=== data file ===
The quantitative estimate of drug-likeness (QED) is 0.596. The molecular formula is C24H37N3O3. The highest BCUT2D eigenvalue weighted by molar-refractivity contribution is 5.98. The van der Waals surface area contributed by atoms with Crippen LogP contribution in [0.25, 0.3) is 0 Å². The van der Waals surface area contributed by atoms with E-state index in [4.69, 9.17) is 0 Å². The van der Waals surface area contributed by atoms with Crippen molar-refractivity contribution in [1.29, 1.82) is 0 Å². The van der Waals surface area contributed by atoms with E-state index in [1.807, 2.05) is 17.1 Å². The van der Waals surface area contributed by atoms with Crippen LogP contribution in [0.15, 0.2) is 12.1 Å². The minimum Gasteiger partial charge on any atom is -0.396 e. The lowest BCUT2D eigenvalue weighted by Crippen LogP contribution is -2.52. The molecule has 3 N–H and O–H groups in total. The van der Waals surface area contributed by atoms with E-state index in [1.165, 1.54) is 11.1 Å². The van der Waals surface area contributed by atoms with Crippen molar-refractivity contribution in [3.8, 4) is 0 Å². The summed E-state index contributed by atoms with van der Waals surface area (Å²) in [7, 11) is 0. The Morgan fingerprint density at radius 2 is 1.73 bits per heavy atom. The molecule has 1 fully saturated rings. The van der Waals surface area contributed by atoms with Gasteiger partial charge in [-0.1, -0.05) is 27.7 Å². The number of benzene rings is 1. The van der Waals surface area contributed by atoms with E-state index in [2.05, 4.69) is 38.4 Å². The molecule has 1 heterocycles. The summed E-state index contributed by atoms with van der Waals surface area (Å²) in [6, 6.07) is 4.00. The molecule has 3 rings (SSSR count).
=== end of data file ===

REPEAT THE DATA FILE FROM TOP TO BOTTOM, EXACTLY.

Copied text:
The quantitative estimate of drug-likeness (QED) is 0.596. The molecular formula is C24H37N3O3. The highest BCUT2D eigenvalue weighted by molar-refractivity contribution is 5.98. The van der Waals surface area contributed by atoms with Crippen LogP contribution in [0.25, 0.3) is 0 Å². The van der Waals surface area contributed by atoms with E-state index in [4.69, 9.17) is 0 Å². The van der Waals surface area contributed by atoms with Crippen molar-refractivity contribution in [1.29, 1.82) is 0 Å². The van der Waals surface area contributed by atoms with E-state index in [1.807, 2.05) is 17.1 Å². The van der Waals surface area contributed by atoms with Crippen LogP contribution in [0.15, 0.2) is 12.1 Å². The minimum Gasteiger partial charge on any atom is -0.396 e. The lowest BCUT2D eigenvalue weighted by Crippen LogP contribution is -2.52. The molecule has 3 N–H and O–H groups in total. The van der Waals surface area contributed by atoms with E-state index in [1.165, 1.54) is 11.1 Å². The van der Waals surface area contributed by atoms with Crippen molar-refractivity contribution in [3.8, 4) is 0 Å². The summed E-state index contributed by atoms with van der Waals surface area (Å²) in [7, 11) is 0. The Morgan fingerprint density at radius 2 is 1.73 bits per heavy atom. The molecule has 1 fully saturated rings. The van der Waals surface area contributed by atoms with Gasteiger partial charge in [-0.1, -0.05) is 27.7 Å². The number of benzene rings is 1. The van der Waals surface area contributed by atoms with E-state index in [2.05, 4.69) is 38.4 Å². The molecule has 1 heterocycles. The summed E-state index contributed by atoms with van der Waals surface area (Å²) in [6, 6.07) is 4.00. The molecule has 3 rings (SSSR count).